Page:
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Herschel Finds Hot Water Vapor Around a Carbon Star

Press Release From: Observatoire de Paris
Posted: Tuesday, September 14, 2010


Using the European Herschel space telescope, an international team including astronomers at Observatoire de Paris, Institut de Radio Astronomie Millimetrique and Observatoire de Grenoble in France observed hot water vapor formed somewhere that was previously thought to be impossible: deep into the atmosphere of a red giant pulsating carbon star, CW Leonis. This result, published in the 2 September 2010 issue of Nature magazine, should help to understand how this type of evolved star produces and expels key ingredients for all known forms of life.

The major building blocks of life on Earth are water and carbon-based molecules, synthesized in large quantities by stars like the Sun at the end of their lives. When they age, these stars become red giants and puff out their atmospheres. These have previously been seen to contain either water or carbon-based molecules, and it was thought that these two types of species could not co-exist. New results from the Photodetector Array Camera Spectrometer PACS and Spectral and Photometric Imaging Receiver SPIRE onboard the European Space Agency ESA Herschel observatory, launched in May 2009, have overturned this longstanding concept by detecting abundant hot water vapor in the atmosphere of a very carbon-rich red giant star.

CW Leo (catalogued IRC+10216) is a red giant pulsating star in the constellation of Leo. With a mass roughly similar to that of the Sun, it has expanded to hundreds of times the size of our own star -- if placed in the Solar System it would extend beyond the orbit of Mars. Barely detectable in the visible, even by the largest telescopes, it is the brightest star in the sky observed in the infrared, at wavelengths ten times longer than those seen by human eyes. This suggests that huge quantities of dust particles have condensed around the star. They absorb almost all of its visible radiation and re-emit it in the infrared.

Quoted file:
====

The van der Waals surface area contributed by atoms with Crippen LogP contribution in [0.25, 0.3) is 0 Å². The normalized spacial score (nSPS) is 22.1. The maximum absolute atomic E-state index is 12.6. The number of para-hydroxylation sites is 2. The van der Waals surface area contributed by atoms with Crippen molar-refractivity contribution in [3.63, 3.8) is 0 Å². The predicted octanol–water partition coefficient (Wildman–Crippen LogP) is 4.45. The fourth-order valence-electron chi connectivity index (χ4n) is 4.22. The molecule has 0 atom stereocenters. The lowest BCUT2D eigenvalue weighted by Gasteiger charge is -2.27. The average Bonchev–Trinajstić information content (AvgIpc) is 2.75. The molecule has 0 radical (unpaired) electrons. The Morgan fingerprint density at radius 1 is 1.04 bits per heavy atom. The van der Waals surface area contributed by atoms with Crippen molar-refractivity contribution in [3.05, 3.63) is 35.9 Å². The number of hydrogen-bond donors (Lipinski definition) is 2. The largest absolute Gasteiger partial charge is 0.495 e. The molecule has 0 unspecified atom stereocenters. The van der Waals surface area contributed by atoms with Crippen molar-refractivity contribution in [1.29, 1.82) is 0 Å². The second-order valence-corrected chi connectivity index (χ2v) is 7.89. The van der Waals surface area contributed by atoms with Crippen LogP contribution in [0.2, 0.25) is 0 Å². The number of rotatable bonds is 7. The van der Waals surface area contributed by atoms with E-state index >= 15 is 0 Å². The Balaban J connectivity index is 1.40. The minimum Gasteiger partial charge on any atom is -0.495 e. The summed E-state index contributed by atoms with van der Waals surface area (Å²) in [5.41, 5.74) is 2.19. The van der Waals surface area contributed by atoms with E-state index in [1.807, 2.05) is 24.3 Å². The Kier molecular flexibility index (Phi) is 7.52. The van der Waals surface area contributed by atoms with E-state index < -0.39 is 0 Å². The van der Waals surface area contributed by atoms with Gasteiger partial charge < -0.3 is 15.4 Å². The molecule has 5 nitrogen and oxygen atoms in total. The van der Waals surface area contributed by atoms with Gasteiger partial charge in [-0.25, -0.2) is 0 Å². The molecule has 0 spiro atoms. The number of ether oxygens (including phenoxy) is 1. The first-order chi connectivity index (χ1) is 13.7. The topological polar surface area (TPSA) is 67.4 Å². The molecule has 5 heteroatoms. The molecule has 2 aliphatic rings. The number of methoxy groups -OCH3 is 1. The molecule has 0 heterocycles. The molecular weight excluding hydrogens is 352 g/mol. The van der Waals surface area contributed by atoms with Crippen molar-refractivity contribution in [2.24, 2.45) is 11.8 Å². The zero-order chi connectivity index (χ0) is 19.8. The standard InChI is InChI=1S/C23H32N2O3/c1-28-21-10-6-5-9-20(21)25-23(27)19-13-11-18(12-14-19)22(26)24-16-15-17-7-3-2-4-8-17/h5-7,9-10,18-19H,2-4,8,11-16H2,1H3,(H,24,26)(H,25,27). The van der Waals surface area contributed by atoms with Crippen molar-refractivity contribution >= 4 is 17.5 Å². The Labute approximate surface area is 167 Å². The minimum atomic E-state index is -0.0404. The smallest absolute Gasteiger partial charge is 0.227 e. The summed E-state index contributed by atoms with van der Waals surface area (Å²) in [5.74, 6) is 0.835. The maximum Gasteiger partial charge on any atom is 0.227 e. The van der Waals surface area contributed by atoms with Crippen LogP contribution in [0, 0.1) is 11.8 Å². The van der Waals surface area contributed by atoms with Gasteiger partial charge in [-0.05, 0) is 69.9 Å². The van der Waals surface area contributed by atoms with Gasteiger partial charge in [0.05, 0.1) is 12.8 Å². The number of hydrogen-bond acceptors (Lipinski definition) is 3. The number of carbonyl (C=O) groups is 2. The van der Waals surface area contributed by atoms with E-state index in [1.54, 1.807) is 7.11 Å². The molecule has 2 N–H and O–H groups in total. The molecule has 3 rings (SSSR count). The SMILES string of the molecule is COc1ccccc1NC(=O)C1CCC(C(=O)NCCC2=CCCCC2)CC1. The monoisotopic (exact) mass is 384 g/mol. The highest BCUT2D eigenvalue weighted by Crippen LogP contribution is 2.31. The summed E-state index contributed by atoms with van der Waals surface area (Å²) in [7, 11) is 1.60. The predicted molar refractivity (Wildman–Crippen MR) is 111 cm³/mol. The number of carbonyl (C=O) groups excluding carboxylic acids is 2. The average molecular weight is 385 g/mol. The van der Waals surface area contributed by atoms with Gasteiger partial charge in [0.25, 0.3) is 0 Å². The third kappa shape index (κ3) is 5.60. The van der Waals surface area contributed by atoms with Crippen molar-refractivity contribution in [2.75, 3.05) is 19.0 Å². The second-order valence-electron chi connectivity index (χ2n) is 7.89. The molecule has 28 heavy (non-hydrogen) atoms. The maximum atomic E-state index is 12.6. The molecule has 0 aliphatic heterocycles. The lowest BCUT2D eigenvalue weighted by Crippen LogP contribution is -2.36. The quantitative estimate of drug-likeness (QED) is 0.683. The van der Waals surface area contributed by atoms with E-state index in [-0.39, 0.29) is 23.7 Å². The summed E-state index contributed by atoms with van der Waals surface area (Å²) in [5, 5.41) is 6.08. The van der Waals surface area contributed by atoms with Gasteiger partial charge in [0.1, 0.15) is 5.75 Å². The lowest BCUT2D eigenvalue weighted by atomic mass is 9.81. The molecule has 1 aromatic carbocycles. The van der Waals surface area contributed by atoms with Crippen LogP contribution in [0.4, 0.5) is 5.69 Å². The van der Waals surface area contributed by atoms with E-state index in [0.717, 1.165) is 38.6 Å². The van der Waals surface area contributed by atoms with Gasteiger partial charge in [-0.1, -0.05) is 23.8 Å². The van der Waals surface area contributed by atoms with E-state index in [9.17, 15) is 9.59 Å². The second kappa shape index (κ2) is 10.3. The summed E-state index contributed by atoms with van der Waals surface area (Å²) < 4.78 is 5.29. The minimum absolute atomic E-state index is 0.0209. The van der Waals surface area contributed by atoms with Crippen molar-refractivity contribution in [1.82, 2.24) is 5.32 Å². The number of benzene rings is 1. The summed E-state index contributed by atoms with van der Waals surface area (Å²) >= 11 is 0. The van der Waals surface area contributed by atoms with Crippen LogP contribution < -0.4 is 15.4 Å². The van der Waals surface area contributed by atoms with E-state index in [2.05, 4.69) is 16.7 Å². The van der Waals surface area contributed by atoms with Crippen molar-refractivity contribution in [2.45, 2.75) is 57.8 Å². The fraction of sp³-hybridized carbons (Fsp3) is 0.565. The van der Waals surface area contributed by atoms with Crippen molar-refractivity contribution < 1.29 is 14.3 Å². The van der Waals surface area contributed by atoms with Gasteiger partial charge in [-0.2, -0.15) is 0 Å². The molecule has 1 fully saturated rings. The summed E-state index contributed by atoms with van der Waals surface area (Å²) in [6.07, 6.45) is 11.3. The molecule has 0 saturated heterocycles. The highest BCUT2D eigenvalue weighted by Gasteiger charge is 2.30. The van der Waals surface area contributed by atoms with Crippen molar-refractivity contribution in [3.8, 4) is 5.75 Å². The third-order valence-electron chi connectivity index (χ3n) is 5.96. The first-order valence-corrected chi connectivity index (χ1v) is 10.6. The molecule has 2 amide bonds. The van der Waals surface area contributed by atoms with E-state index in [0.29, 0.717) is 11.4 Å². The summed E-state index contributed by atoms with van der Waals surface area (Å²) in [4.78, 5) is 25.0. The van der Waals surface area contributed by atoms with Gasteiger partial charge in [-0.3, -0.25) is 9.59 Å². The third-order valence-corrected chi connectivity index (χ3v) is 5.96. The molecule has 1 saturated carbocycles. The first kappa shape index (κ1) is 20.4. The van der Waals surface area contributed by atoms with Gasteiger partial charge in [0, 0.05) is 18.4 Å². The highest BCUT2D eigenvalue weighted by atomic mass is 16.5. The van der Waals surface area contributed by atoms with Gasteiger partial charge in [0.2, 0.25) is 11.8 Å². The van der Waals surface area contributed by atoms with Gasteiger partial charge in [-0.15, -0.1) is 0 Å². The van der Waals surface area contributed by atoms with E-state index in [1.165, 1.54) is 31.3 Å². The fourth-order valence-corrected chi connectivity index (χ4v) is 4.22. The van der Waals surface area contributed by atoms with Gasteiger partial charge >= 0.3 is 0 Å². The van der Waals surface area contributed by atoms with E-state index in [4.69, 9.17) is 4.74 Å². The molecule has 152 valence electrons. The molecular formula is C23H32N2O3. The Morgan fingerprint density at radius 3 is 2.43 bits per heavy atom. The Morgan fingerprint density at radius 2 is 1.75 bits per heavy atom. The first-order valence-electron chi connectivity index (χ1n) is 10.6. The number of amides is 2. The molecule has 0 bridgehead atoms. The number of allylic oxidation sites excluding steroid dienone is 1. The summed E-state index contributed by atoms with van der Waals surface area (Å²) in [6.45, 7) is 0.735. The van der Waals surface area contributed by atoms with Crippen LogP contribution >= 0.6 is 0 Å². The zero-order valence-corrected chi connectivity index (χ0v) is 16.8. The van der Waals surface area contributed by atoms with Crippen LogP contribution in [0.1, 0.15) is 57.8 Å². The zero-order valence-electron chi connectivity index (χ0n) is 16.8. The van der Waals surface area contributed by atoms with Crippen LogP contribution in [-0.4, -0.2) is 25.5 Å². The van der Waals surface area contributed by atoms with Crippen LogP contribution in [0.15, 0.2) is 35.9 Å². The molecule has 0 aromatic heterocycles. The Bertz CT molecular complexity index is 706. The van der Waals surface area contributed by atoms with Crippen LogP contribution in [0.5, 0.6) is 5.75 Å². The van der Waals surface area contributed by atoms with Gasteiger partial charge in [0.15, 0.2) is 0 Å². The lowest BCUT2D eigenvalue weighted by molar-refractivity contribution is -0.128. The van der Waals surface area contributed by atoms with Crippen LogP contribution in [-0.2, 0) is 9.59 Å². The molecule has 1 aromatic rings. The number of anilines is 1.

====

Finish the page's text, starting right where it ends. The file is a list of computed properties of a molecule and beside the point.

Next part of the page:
The star is classified as a 'carbon-star' and, at a distance of around 500 light-years, it is the closest such object to Earth. Nuclear fusion reactions deep inside are converting helium into carbon. The star is currently emitting ten thousand times as much energy as the Sun. And its outer layers are billowing out in a 'stellar wind' -- a billion times more intense than the solar wind. This matter is rich in many different carbon based molecules and dust particles. CW Leonis will soon end its life by becoming a hot white dwarf star surrounded by a diffuse planetary nebula -- an extended cloud of gas and dust made up of material presently in its atmosphere and expelled into space afterwards.

With so much carbon in its atmosphere, almost all of the oxygen should be locked up in carbon monoxide CO, say scientists. There should be no water vapor, H2O. However, in 2001 the Submillimeter Wave Astronomy Satellite SWAS detected emission from CW Leonis at a wavelength of water vapor. A possible proposed origin was that the wind was releasing water molecules from a cloud of evaporating icy comets around the star.

However, now, Herschel has detected the definitive signature of water at many more wavelengths. Vapor appears at temperatures of up to 1000 degrees, implying that it is distributed throughout and deep down into the wind. The model of the stellar wind interacting with a distant icy comet cloud must now be replaced by another one in which water vapor is created by previously unsuspected chemical reactions triggered with help from interstellar ultraviolet radiation. Ultraviolet light breaks up the carbon monoxide, releasing oxygen atoms that can then react with hydrogen to form water molecules.

The only possible source of the ultraviolet light is interstellar space. It was already known that the stellar wind is 'clumpy', and the Herschel results have shown that some regions around the star must be almost empty. These allow the ultraviolet light to reach the deepest layers of the atmosphere and initiate chemical reactions to produce water.

On primitive Earth, harsh ultraviolet radiation from the Sun may have played a crucial role in triggering prebiotic processes that ultimately created the molecular building blocks of life. New Herschel results imply that analogous processes operate around red giant stars that supply material for new generations of stars and planets in galaxies like our Milky Way.

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This news is based on a scientific paper entitled "Warm water vapour in the sooty ouflow from a luminous carbon star," published on Thursday, 2 September 2010, in Nature.

This work was conducted by 37 scientists from 8 countries. The lead author is Leen Decin from Katholieke Universteit Leuven (Belgium). Marcelino Agundez at Observatoire de Paris, Michel Guelin at Institut de Radio Astronomie Millimetrique IRAM and Claudine Kahane at Observatoire de Grenoble contributed in France.

Marcelino Agundez is at Laboratoire Univers et Theories LUTH, a common research unity between Observatoire de Paris, CNRS and Universite Paris-Diderot.

IRAM is a French, German and Spanish institute supported in France by INSU/CNRS.

Herschel is an ESA observatory. PACS and SPIRE instruments have been developed by a consortium of institutes with support from CEA, CNES, CNRS funding agencies in France.

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